EU potato dumping threatens local industry

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The battle between the local potato industry and global importers has a long-standing history, with South Africa (SA) being considered a prime destination for dumping frozen processed potato products. With the recent lapse of anti-dumping duty protection, there is a significant risk that the increased volume of below-cost frozen French fries that land on our shores from the Netherlands and Belgium, will cripple SA producers.

Willie Jacobs, CEO of Potatoes South Africa (PSA), expressed concern for the local potato industry and pleaded for local support. “South African producers have been experiencing many challenges brought on by Covid-19, the cost-price squeeze, rising input costs and most recently, the riots in parts of the country.

“Furthermore, our producers don’t benefit from the financial support afforded to farmers in the European Union (EU) by their governments, and simply cannot compete with below-cost products being dumped in our country. With less demand for local produce, there will be a ripple effect on livelihoods and job losses, not to mention the effect on the economy.”

The SA potato industry employs an estimated 45 000 permanent and seasonal labourers and is worth approximately R7,5 billion at primary level, and R26 billion at secondary level. On average, the industry plants between around 50 000ha of potatoes, with the crop accounting for 45% of the total vegetable crop produced in SA. This equates to a contribution of around R8,5 billion to the SA economy.

As just one example, McCain Foods SA supports more than 6 800 full-time employees and procures potatoes from more than 100 local farmers, who plant in excess of 4 500ha of potatoes annually.

McCain Foods SA’s managing director, Unathi Mhlatyana, echoed Jacobs’ sentiments. “The negative financial impact of the Covid-19 pandemic and other prevailing socio-economic and market conditions on local farmers and producers, have been catastrophic. Further threats in terms of both demand and cost may force local growers and processors out of business. Supporting the local agricultural sector is the most powerful and promising measure of combating the effects of agricultural dumping, which directly threatens our economy and livelihoods.”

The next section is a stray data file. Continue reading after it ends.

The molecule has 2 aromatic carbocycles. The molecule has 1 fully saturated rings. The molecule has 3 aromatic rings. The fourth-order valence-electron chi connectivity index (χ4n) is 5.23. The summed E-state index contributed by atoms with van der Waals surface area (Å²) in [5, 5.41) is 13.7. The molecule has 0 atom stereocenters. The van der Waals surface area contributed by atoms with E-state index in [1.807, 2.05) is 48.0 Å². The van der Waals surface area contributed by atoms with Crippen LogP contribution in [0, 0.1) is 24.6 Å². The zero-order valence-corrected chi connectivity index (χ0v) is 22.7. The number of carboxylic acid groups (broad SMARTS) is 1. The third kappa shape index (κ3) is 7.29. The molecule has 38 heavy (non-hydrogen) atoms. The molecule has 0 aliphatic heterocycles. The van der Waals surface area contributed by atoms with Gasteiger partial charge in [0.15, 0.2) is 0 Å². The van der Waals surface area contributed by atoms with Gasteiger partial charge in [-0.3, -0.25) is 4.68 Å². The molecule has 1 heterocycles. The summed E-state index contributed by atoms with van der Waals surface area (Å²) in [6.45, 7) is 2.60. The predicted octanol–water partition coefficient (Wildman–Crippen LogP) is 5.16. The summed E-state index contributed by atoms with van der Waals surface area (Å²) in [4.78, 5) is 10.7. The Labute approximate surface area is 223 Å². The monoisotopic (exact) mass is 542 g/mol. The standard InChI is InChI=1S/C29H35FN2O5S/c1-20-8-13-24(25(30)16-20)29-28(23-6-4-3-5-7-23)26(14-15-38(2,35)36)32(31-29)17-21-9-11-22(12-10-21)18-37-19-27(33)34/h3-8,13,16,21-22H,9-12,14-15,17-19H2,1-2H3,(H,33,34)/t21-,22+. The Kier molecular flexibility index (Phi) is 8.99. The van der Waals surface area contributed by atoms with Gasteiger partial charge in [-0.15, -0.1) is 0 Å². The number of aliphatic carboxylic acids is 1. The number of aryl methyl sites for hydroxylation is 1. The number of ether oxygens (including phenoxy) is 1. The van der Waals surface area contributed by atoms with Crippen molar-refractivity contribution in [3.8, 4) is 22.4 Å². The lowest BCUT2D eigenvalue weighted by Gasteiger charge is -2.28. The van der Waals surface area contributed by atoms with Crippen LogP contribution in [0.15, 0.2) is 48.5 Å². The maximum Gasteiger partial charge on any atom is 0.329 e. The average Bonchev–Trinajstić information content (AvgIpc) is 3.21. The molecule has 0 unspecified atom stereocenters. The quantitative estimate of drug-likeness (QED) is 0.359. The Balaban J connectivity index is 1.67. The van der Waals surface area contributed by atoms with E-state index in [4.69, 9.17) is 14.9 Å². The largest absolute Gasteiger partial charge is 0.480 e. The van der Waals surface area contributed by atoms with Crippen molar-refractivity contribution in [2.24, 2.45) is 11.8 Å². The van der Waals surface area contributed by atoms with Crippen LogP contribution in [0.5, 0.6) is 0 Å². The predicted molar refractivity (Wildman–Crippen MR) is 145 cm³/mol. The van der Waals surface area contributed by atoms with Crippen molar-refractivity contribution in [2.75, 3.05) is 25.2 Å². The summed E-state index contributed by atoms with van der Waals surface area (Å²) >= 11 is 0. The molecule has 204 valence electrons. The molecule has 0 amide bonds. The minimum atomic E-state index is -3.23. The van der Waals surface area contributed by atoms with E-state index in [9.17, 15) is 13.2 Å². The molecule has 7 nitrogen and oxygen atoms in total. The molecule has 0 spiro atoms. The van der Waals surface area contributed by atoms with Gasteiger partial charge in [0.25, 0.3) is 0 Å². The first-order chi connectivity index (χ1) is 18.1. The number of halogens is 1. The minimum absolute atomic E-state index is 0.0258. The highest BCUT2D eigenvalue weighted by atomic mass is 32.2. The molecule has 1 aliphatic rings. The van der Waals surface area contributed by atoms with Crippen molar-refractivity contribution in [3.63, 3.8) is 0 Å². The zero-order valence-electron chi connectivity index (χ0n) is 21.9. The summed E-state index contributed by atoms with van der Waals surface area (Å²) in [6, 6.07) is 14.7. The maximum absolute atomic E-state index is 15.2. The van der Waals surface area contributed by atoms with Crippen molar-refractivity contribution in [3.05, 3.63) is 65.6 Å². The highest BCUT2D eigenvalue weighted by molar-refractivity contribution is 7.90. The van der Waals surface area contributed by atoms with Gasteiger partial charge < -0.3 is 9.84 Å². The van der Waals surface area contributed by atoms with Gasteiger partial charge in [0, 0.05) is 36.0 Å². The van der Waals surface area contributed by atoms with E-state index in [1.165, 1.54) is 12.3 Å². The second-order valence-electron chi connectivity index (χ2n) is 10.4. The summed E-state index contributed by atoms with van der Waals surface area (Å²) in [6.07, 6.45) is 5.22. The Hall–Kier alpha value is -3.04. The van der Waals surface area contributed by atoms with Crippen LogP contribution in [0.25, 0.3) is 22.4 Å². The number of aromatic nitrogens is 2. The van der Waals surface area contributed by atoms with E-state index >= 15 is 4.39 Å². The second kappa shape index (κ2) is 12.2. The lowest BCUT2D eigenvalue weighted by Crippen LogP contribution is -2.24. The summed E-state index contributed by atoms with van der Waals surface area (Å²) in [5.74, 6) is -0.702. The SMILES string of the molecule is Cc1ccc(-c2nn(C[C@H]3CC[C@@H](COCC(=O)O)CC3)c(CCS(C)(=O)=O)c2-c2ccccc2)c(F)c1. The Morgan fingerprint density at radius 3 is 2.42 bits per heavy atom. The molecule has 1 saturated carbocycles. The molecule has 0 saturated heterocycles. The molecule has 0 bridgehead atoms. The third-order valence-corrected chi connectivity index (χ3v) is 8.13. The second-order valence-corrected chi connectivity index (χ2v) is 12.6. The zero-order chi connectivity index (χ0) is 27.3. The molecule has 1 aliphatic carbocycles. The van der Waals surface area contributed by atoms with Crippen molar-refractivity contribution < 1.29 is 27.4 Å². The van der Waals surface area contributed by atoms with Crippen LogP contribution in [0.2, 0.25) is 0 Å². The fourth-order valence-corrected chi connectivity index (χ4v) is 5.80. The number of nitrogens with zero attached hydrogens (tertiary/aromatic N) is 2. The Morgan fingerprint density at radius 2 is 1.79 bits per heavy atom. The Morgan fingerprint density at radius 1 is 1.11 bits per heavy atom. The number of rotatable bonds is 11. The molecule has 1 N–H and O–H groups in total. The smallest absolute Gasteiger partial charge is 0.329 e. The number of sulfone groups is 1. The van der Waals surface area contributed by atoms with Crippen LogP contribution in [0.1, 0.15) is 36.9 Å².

The SA agricultural sector, and more particularly, the local potato industry, depends on the collective efforts of consumers, businesses, and our government to embrace and support local growers and producers.

The environmental benefits of buying local produce are obvious, with the protection of SA’s natural ecosystem, a smaller carbon footprint associated with the distribution of the product, and the knowledge that locally produced products are also typically linked to more environmentally friendly practices. Furthermore, by buying and selling locally, we will ensure that the revenue remains within SA, allowing us to drive and sustain our local economy, secure and promote jobs, and ultimately rebuild our country. – Press release, Potatoes South Africa